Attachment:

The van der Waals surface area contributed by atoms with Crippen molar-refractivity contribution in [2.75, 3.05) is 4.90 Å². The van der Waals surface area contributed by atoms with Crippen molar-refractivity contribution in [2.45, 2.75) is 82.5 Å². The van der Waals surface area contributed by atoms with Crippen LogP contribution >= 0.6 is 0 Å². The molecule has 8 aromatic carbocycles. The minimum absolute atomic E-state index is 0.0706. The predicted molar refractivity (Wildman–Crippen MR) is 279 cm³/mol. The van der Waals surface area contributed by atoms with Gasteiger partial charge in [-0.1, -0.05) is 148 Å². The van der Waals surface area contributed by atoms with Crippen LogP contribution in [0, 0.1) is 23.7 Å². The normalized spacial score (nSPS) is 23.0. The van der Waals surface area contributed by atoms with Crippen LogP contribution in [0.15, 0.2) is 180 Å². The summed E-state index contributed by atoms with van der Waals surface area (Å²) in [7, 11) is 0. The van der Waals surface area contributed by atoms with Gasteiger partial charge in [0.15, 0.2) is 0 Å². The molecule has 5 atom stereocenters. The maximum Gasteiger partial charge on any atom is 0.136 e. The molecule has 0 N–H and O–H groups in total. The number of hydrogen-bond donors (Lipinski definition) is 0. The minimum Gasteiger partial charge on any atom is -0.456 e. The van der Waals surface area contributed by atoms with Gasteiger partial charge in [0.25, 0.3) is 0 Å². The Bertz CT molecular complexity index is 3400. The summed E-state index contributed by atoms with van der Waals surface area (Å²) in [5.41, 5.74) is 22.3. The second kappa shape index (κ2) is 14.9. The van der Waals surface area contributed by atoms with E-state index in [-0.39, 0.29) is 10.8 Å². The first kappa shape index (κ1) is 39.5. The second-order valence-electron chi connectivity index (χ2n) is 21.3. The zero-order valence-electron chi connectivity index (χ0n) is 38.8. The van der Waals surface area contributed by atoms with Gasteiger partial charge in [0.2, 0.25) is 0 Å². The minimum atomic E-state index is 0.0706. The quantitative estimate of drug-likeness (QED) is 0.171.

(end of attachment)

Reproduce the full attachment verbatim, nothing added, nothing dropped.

The van der Waals surface area contributed by atoms with Crippen molar-refractivity contribution in [2.75, 3.05) is 4.90 Å². The van der Waals surface area contributed by atoms with Crippen molar-refractivity contribution in [2.45, 2.75) is 82.5 Å². The van der Waals surface area contributed by atoms with Crippen LogP contribution >= 0.6 is 0 Å². The molecule has 8 aromatic carbocycles. The minimum absolute atomic E-state index is 0.0706. The predicted molar refractivity (Wildman–Crippen MR) is 279 cm³/mol. The van der Waals surface area contributed by atoms with Gasteiger partial charge in [-0.1, -0.05) is 148 Å². The van der Waals surface area contributed by atoms with Crippen LogP contribution in [0, 0.1) is 23.7 Å². The normalized spacial score (nSPS) is 23.0. The van der Waals surface area contributed by atoms with Crippen LogP contribution in [0.15, 0.2) is 180 Å². The summed E-state index contributed by atoms with van der Waals surface area (Å²) in [7, 11) is 0. The van der Waals surface area contributed by atoms with Gasteiger partial charge in [0.15, 0.2) is 0 Å². The molecule has 5 atom stereocenters. The maximum Gasteiger partial charge on any atom is 0.136 e. The molecule has 0 N–H and O–H groups in total. The number of hydrogen-bond donors (Lipinski definition) is 0. The minimum Gasteiger partial charge on any atom is -0.456 e. The van der Waals surface area contributed by atoms with Gasteiger partial charge in [0.25, 0.3) is 0 Å². The Bertz CT molecular complexity index is 3400. The summed E-state index contributed by atoms with van der Waals surface area (Å²) in [5.41, 5.74) is 22.3. The second kappa shape index (κ2) is 14.9. The van der Waals surface area contributed by atoms with E-state index in [-0.39, 0.29) is 10.8 Å². The first kappa shape index (κ1) is 39.5. The second-order valence-electron chi connectivity index (χ2n) is 21.3. The zero-order valence-electron chi connectivity index (χ0n) is 38.8. The van der Waals surface area contributed by atoms with Gasteiger partial charge in [0.2, 0.25) is 0 Å². The minimum atomic E-state index is 0.0706. The quantitative estimate of drug-likeness (QED) is 0.171.